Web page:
On a recent bike ride, I decided to visit a few recreational athletic field complexes. It was a Saturday, and the fall sports season had just begun. I usually do these sight-turfing rides on weekday mornings, but today I wanted to see the fields in use.

I’ve read a lot about how we’ve become too parent-centric and serious about youth sports, ruining the experience for all. The games are over-run by extreme parents, coaches and bad behavior. Parents should be banned from youth sports, as one editorial I read suggests.

But that’s not what I saw on my ride.

On this bluebird September day, I saw baseball, soccer, football and lacrosse games going on at this park/high school complex. Then I closed my eyes and just listened. Nothing brings us together as a community quite like the local ballfield.

Lost in the click-hungry stories about a few miscreants was the larger idea that today’s community sports fields act as the quasi-public square of the American 21st century.

There were people of disparate backgrounds and ages cheering, talking and generally enjoying each other. As I stepped back to take it all in, I noticed more and more of what was really going on here, beyond the games on the field.

Sitting in the stands, or along the sidelines of the fields were the casual but important family interactions and conversations that can find little purchase in today’s always-busy lifestyle choices.

A few moms were grouped up, talking about the start of school for the kids, and finding ways to help each other. I couldn’t help but overhear as they were building and strengthening their stake in the community.

Same with the dads of the players out on the fields — casually chatting and enjoying some rare, but necessary bro-talk with each other.

There were the brothers and sisters of the players on the field, some too young for sports, playing casually in the surrounds of the fields, watched over by the older siblings. One young boy was shuttling plastic spoonfuls of mud from a nearby puddle back to his construction site laboriously tended to by his younger sister. They played, unstructured, under a large maple tree that was shading everyone in this community square, this plaza, this piazza, this neo- American community glue, the community ballfield. This stood out because one rarely sees kids without their heads in a phone screen these days.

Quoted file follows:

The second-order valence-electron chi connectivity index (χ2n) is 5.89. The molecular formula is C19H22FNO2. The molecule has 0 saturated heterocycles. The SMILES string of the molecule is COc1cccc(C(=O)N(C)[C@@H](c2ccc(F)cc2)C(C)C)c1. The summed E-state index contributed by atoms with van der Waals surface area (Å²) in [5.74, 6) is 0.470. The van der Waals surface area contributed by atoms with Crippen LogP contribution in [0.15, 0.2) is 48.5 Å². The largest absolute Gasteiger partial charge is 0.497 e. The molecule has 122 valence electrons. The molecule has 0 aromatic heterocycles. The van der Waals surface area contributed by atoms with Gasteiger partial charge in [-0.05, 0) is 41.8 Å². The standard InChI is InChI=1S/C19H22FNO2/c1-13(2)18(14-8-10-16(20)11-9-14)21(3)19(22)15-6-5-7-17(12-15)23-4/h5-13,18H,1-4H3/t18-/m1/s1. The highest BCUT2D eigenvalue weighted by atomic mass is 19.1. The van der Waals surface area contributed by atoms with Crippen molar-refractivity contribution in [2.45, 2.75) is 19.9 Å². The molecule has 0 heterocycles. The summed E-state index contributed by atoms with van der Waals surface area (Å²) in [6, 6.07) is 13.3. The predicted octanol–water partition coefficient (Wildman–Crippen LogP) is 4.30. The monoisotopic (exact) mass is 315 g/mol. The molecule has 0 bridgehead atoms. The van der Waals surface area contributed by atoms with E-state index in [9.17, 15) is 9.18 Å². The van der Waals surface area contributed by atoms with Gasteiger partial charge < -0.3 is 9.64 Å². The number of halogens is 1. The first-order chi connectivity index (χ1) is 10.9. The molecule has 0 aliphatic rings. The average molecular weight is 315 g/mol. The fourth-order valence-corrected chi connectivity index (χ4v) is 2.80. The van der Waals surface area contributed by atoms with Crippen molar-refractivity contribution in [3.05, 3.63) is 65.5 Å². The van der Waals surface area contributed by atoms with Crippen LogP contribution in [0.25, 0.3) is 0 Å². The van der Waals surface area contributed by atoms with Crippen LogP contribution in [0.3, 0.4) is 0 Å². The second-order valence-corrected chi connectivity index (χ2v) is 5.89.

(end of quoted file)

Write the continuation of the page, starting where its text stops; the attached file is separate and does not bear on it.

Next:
Is there another place that brings people together like this in joyful celebration as the community sports field does? Think about it. Sure, we congregate in other places like churches, schools, social and public gatherings, but these are usually more solemn or adult events and nothing like a ballgame, which draws us more casually together as a whole family.

Where else in life do we scream out loud and literally jump with joy like we do at the kids’ ballgames? We underestimate this form of stress relief!

I don’t want to paint a fantasy. We all know that there are those who would poison our community ballfields with hyper-competitive and sour attitudes. They may grab the attention, but these narcissists and mouth-breathers are in the strong minority if you take the time to look. Even the kids look at them like they are crazy.

Mostly you’ll see everyday folks outside enjoying some friendly competition and discussing the day’s issues with their neighbors. Our local sports fields are the places we regularly gather nowadays to cheer, relax and catch up with our neighbors in a way that is unique in American culture.